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Social Security Case Law - Spring 2024

Summaries of recent cases on social security law and practice.

Secretary of State for Work and Pensions v AD (UC) [2023] UKUT 272 (AAC)

You can read the full judgement here.



Student loans and the calculation of Universal Credit.  Student maintenance loan income that was used the purpose of paying off tuition fees does not reduce the amount that should be considered when calculating Universal Credit.


The Applicant and her partner made a successful claim for Universal Credit in February 2020.  In October 2021, the Applicant advised that she was starting a full time course and had received a student loan of £12,645.00.  The loan was a maintenance loan but the Applicant had needed to pay course fees of £9250 for that academic year.  The Applicant had two previous years of study and had received tuition fees to cover these years.  However, the Applicant was on a three year course and was not eligible for tuition fees for the third year.

In November 2021 a decision maker assessed the impact of the student loan of £12,645 and decided that it resulted in a student income of £1,295 per Universal Credit assessment period, which affected the Applicant’s entitlement to Universal Credit from September 2021 – June 2022.

In December 2021 the decision maker further decided that over the assessment period of September 2021 – October 2021 there had been a failure to deduct the calculated student income £1,295 from her Universal Credit award and as a result there had been an overpayment of £764.30 which was recoverable.

The Applicant requested a mandatory reconsideration which was unsuccessful.  The Applicant then appealed to the FfT.  The FfT allowed both appeals – the entitlement to Universal Credit and the overpayment of Universal Credit.  The FfT held that the payment made to the Applicant could be treated as a tuition loan and disregarded for the purpose of assessing her income for Universal Credit calculations.  In its decision, the FfT found that the Applicant’s loan was not a maintenance loan within Universal Credit Regulations 2013, Regulation 68(7) and the Tribunal instead looked to the reality of the payments and what they were used for (paying tuition fees).  The Secretary of State then appealed to the Upper Tribunal.

Legal Issue

The appeal concerns the status of the student loan made to the Applicant by Student Finance England and how this applies to the rules of calculation of income for Universal Credit.

Relevant Legislation

Universal Credit 2013, Regulation 68

(2) where a person has a student loan (or a postgraduate loan), their student income for any assessment period referred to in paragraph (1) is to be based in the amount of that loan.

(4) where paragraph (2) does not apply, the person’s student income for any assessment period in which they are treated as having that income is to be based on the amount of their grant.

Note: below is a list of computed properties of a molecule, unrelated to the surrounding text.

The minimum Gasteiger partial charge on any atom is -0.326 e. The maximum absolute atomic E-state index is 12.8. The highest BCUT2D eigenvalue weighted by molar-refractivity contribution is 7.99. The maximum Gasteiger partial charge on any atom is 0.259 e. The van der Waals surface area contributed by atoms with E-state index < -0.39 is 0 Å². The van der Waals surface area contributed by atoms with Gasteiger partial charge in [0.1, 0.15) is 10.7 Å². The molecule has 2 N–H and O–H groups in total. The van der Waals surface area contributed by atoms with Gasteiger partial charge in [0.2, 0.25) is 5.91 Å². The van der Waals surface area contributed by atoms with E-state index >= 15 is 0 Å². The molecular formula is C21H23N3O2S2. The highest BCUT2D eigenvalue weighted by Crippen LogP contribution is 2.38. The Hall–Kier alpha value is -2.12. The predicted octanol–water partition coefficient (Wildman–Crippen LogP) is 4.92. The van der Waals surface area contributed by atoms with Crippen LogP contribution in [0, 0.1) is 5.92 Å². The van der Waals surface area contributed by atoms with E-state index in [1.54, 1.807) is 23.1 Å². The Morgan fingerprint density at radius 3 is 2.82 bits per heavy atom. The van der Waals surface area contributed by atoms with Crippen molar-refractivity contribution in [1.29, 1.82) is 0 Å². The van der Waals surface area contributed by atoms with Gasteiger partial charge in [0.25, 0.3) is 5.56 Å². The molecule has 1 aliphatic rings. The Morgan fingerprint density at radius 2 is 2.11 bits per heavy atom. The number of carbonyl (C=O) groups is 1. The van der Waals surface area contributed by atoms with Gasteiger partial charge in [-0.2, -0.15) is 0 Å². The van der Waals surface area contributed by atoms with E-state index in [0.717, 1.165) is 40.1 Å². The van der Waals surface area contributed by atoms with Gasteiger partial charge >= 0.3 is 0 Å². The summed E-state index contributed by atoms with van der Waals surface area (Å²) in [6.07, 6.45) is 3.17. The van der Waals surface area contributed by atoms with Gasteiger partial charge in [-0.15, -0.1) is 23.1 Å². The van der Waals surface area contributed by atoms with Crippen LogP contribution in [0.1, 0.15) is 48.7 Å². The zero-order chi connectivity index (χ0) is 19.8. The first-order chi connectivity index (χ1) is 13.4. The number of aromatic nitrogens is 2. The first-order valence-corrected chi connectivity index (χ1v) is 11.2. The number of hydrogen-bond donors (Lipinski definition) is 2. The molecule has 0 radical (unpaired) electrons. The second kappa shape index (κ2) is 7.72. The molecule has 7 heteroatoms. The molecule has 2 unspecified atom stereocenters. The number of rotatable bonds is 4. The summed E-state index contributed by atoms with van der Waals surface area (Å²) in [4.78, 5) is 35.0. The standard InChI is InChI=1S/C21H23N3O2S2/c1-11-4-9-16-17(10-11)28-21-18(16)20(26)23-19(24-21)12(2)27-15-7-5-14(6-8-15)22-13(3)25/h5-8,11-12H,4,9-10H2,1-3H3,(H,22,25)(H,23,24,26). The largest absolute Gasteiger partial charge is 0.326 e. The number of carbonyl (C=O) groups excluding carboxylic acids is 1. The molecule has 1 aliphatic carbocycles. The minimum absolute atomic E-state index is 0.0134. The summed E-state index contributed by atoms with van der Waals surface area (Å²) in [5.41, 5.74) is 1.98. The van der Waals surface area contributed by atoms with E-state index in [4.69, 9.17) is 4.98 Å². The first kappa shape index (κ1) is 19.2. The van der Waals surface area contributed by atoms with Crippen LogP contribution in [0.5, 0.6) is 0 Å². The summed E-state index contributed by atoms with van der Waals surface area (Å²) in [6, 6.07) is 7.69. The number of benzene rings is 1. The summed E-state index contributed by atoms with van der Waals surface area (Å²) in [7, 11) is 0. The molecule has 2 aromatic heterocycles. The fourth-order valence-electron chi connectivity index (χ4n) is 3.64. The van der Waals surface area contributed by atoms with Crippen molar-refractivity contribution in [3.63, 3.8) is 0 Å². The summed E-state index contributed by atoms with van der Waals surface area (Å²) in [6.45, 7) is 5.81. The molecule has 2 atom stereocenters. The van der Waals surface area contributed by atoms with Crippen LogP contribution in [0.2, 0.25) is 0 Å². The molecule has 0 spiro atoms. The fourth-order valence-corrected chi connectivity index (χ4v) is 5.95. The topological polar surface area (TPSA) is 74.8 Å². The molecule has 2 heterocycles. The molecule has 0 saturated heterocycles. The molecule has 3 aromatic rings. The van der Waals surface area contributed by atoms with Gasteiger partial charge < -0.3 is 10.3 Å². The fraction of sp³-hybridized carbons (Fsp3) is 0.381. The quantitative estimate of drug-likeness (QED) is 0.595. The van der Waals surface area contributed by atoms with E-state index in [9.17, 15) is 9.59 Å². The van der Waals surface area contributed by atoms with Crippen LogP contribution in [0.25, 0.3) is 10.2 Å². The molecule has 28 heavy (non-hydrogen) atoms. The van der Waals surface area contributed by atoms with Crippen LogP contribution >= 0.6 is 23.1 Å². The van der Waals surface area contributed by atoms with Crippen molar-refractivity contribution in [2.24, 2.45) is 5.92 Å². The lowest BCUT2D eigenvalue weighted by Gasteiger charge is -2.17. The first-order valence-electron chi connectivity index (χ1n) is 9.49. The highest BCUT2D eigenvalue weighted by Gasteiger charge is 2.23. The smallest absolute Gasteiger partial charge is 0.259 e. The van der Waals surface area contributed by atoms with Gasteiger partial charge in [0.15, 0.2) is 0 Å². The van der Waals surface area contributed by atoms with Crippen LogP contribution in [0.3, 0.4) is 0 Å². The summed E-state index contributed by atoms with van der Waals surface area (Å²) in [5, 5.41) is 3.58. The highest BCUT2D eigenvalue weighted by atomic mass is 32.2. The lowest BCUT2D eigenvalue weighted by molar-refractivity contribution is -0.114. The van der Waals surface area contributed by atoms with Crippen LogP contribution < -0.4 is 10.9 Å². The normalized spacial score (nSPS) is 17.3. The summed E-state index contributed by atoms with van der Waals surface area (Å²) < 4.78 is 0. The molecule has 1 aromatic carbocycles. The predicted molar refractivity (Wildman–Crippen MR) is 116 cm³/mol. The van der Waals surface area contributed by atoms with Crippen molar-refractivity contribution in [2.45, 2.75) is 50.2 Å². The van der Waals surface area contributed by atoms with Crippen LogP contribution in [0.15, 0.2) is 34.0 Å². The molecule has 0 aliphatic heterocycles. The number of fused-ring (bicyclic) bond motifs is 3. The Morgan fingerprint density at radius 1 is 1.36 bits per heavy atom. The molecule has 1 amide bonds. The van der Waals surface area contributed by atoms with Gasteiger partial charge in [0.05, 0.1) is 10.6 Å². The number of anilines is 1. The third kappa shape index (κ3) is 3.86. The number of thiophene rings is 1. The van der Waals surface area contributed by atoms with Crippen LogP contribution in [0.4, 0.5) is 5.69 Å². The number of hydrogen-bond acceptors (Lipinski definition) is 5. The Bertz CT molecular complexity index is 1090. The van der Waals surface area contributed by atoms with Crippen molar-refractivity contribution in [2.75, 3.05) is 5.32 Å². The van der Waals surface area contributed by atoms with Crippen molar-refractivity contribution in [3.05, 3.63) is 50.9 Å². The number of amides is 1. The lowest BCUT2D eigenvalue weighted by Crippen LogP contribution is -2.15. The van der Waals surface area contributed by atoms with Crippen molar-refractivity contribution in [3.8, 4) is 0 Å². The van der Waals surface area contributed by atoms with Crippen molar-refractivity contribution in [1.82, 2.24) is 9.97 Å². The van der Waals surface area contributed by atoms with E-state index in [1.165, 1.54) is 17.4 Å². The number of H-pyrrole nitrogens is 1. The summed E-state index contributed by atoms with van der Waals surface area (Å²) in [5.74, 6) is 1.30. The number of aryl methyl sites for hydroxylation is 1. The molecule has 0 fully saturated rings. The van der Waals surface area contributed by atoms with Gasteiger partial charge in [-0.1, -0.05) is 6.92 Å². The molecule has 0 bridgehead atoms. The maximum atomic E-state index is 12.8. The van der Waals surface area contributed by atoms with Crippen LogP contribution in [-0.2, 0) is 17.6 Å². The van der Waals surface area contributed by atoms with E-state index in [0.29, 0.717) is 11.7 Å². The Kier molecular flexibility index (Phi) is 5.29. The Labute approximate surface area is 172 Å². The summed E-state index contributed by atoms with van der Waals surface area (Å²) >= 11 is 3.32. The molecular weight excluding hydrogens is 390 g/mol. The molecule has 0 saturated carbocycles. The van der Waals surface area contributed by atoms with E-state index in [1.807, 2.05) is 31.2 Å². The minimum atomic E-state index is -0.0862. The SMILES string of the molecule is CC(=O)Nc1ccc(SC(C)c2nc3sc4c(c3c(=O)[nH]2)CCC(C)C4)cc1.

(7) in this regulation and regulations 69 to 72 –

‘grant’ means any kind of educational grant or award, excluding a student loan or a payment made under a scheme to enable persons under the age of 21 to complete courses if education or training that are not advanced education’

‘student loan’ means a loan towards a student’s maintenance pursuant to any regulations made under section 22 of the Teaching and Higher Education Act 1998 

Regulation 69(1)

‘(1) where, in accordance with regulation 68(2), a person’s student income is to be based on the amount of a student loan for a year, the amount to be taken into account is the maximum student loan (including any increases for additional weeks) that the person would be able to acquire in respect of that year by taking reasonable steps to do so’.

Regulation 70

‘where, in accordance with regulation 68(4), a person’s student income is to be based in the amount of a grant, the amount to be taken into account is the whole of the grant excluding any payment –

a) Intended to meet tuition fees or examination fees


Secretary of State’s appeal allowed and the Secretary of State’s original decisions on both the entitlement and overpayment decisions to be reinstated.

The Judge found that the Applicant’s maintenance loan fell with the definition of ‘student loan’ in Regulation 86(7).

‘The definitions used in Regulation 68(7), read with these underlying provisions, seem to me to make it clear that the characterisation of the nature and amount of the financial payment made to a student is based on objective criteria relating to the source of the funds and their characterisation under the Student Support Regulations, rather than how each applicant intends to apply or actually uses the funds granted.  This interpretation is consistent with the title of the regulation (Persons treated as having student income..). (paragraph 13).

Further, the Judge rejected the FfT findings on Regulation 70, stating:

‘The requirements of Regulation 68(2) relating to loans stand in contrast to Regulation 70….’.  Regulation 68(4) ….makes provision about grants, and is clear that it applies only when regulation 68(2) (covering student loans) is not applicable.  So the condition for the application of regulation 70(a) was not met’.  (paragraph 15 and 16).